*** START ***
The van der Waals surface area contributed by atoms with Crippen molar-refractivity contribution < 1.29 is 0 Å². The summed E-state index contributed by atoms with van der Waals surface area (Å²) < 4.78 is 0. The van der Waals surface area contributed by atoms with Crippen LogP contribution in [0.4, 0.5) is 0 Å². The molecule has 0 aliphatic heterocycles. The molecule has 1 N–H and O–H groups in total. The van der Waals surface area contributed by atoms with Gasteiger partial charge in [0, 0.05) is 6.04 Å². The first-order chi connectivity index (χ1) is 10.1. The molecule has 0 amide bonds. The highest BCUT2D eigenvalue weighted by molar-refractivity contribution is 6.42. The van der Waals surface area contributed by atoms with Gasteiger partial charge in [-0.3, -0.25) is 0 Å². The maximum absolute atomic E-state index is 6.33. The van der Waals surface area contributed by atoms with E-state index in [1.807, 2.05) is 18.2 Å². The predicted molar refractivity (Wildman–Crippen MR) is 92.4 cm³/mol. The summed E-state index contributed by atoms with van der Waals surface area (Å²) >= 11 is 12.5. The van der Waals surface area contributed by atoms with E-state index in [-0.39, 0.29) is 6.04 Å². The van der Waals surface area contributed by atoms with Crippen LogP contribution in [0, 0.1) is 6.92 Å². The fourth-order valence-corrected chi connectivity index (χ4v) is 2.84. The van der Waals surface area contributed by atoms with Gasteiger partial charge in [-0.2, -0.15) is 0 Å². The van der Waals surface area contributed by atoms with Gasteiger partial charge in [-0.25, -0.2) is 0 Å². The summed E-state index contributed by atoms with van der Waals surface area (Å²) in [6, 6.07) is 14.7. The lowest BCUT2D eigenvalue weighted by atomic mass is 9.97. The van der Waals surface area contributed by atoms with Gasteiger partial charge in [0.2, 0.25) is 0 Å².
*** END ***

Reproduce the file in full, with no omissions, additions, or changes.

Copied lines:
The van der Waals surface area contributed by atoms with Crippen molar-refractivity contribution < 1.29 is 0 Å². The summed E-state index contributed by atoms with van der Waals surface area (Å²) < 4.78 is 0. The van der Waals surface area contributed by atoms with Crippen LogP contribution in [0.4, 0.5) is 0 Å². The molecule has 0 aliphatic heterocycles. The molecule has 1 N–H and O–H groups in total. The van der Waals surface area contributed by atoms with Gasteiger partial charge in [0, 0.05) is 6.04 Å². The first-order chi connectivity index (χ1) is 10.1. The molecule has 0 amide bonds. The highest BCUT2D eigenvalue weighted by molar-refractivity contribution is 6.42. The van der Waals surface area contributed by atoms with Gasteiger partial charge in [-0.3, -0.25) is 0 Å². The maximum absolute atomic E-state index is 6.33. The van der Waals surface area contributed by atoms with E-state index in [1.807, 2.05) is 18.2 Å². The predicted molar refractivity (Wildman–Crippen MR) is 92.4 cm³/mol. The summed E-state index contributed by atoms with van der Waals surface area (Å²) >= 11 is 12.5. The van der Waals surface area contributed by atoms with E-state index in [-0.39, 0.29) is 6.04 Å². The van der Waals surface area contributed by atoms with Crippen LogP contribution in [0, 0.1) is 6.92 Å². The fourth-order valence-corrected chi connectivity index (χ4v) is 2.84. The van der Waals surface area contributed by atoms with Gasteiger partial charge in [-0.2, -0.15) is 0 Å². The van der Waals surface area contributed by atoms with Gasteiger partial charge in [-0.25, -0.2) is 0 Å². The summed E-state index contributed by atoms with van der Waals surface area (Å²) in [6, 6.07) is 14.7. The lowest BCUT2D eigenvalue weighted by atomic mass is 9.97. The van der Waals surface area contributed by atoms with Gasteiger partial charge in [0.2, 0.25) is 0 Å².